How to help people understand the complexity of mental health

Khajaun Ewing, 18, poses near the Class of 2022 graduation board in the halls of Benny Benson High School in Anchorage. Benny Benson is a credit recovery program in the Anchorage School District. (Anne Hillman/Alaska Public Media)

Eighteen-year-old Khajaun Ewing sat in his school counselor’s office at Benny Benson High School, showing off his new tattoos. On one thigh is written “I can do it” in capital letters. The other says, “I’ll do it.”

“It’s my warrior cry,” he said. “Whenever I feel like I can’t do it, I’m like, ‘I can do it and I will. And I overcome all obstacles.

Ewing has plans for his future. He knows he will focus on supporting his family and helping others while studying to become a chiropractor.

“I’m fascinated by all the different bones in the body,” he said. “The way things work, how you can help someone with all their different aches and pains over time.”

But Ewing did not always have this outlook on life. He skipped school to drive with his friends, ignored his parents’ rules, and didn’t care at all about the future. He was failing in school until last August he enrolled in Benny Benson, a credit recovery program in Anchorage. There, the teachers allowed him to work at his own pace, motivated him to continue and supported him to achieve his goals.

“My GPA has gone from 1.2 to 3.5 since I’ve been here,” he said.

He was also on the honor roll for four consecutive quarters.

With the encouragement of his mentor, Ewing changed his friend group and sought out people who would be positive influences.

“I noticed I was doing stupid things, so I changed that and removed all those negative people from my life,” he said.

The types of changes Ewing made were all related to mental health. In fact, actions taken by Ewing, such as investing in healthy relationships and finding ways to serve, are suggestions made in the Surgeon General’s 2021 advisory on supporting the mental health of young people. But Ewing would never frame it that way.

For Ewing, mental health means one thing.

” You are not happy. Not to be happy,” he said. “That’s my take on mental health.”

Because that’s exactly how society teaches us to think about it, said Jason Lessard, executive director of the Anchorage chapter of the National Alliance on Mental Illness, a mental health advocacy organization.

“When people hear about mental health, they think of mental illness or the negative aspects of mental health,” he said.

Lessard said often conversations about mental health in the media and in personal interactions focus on negative issues or mental health diagnoses. They don’t focus on the idea that mental health is just another aspect of our overall health and is heavily influenced by the environment and people around us.

Mental health is also linked to our physical health. Lack of food can lead to irritability, just as anxiety can cause stomach pain, he said.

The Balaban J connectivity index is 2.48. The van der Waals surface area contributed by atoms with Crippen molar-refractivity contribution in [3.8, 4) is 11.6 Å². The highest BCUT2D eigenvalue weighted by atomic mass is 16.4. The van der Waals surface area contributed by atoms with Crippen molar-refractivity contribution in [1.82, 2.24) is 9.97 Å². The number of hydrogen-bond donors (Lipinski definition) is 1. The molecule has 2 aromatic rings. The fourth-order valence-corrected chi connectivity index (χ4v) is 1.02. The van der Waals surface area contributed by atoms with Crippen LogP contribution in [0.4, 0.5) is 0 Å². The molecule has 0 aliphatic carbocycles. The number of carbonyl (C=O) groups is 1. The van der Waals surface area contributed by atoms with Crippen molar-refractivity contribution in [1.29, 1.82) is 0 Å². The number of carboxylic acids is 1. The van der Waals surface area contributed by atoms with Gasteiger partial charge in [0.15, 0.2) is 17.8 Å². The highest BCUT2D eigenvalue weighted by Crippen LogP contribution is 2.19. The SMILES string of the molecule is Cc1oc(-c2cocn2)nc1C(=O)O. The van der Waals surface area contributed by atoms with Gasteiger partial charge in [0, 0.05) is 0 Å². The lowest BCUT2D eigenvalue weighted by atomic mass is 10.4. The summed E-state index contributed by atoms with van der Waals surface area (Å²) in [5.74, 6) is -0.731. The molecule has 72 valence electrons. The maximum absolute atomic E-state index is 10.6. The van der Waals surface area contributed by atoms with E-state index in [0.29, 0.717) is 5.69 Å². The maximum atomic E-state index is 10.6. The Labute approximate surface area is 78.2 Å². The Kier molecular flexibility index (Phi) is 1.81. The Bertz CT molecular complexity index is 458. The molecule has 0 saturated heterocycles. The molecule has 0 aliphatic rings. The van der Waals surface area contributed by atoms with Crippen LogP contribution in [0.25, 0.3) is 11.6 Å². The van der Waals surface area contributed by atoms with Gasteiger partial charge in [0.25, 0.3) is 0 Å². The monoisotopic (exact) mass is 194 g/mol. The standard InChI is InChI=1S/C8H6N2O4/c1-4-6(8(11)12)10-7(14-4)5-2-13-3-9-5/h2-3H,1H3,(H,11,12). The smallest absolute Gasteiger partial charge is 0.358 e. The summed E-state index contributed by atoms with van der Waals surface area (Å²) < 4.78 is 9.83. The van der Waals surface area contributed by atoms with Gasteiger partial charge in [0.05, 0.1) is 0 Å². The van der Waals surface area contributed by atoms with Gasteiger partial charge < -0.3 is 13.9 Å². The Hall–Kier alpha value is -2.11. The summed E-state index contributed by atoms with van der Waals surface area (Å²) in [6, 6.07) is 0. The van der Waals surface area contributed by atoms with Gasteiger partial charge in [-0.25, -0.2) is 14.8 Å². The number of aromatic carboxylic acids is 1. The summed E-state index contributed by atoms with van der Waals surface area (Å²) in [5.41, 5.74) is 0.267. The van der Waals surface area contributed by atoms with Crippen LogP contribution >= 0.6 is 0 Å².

“I think what gets so tricky with mental health, mental wellness, and brain health is that it’s so intertwined with so many other things,” Lessard said.

The World Health Organization defines mental health as a state of well-being where people can realize their own abilities, can cope with the normal stresses of life, and can make contributions to their communities. This means that mental health is not just about problems or depression, and mental health support is not just about medication or therapy.

So how do you evolve conversations about mental health to be more inclusive of all aspects of it, from the positive things to the negative things? How can we talk about the little things we can do to improve our mental health without being reductive?

“It’s hard, and I’m not sure how to make that change without also sounding, you know, a little too much, a little too Pollyanna-ish and prescriptive,” Lessard said.

Part of the problem is that it can be difficult to define mental health and all that it includes, even for people who work in the field.

“Your mental health is…I don’t even know how to describe it,” said peer support specialist Taylor Stapley. He works with adolescents at VOA-Alaska, a mental health service provider in Anchorage. “It’s just your way. Yeah, it’s really hard to define that for me.

Stapely said mental health includes uplifting and hardest feelings. Speaking as both a professional and an addiction recoverer, he said mental health is influenced by everything.

“Everything helps. How people talk to you, how people look at you, how you feel, how you think others see you, your self-esteem, your lack of self-esteem. Your mood you are in. Everything contributes to it,” he said.

So how do we get people to think about mental health and talk about it more fully and fearlessly? Lessard and Stapely said it starts with more education.

“The sooner we can have these conversations and talk to kids about their emotions so they understand them a little bit better,” the better off we’ll be in the long run, Lessard said.

Stapely said education has opened up conversations about many issues in the past and can do the same for mental health.

“You don’t have to be afraid of it. It just is what it is,” Stapely said.

Mental health education is not currently part of Alaska’s state education standards, although the state legislature has discussed bills on the issue in the past three legislative sessions. . Senator Lisa Murkowski also recently introduced federal legislation to fund mental health promotion and suicide prevention programs in K-12 schools.

This story is part an ongoing solutions journalism project to Alaska Public Media on the destigmatization of mental health. The project is funded by a grant from the Alaska Mental Health Trust but is editorially independent.

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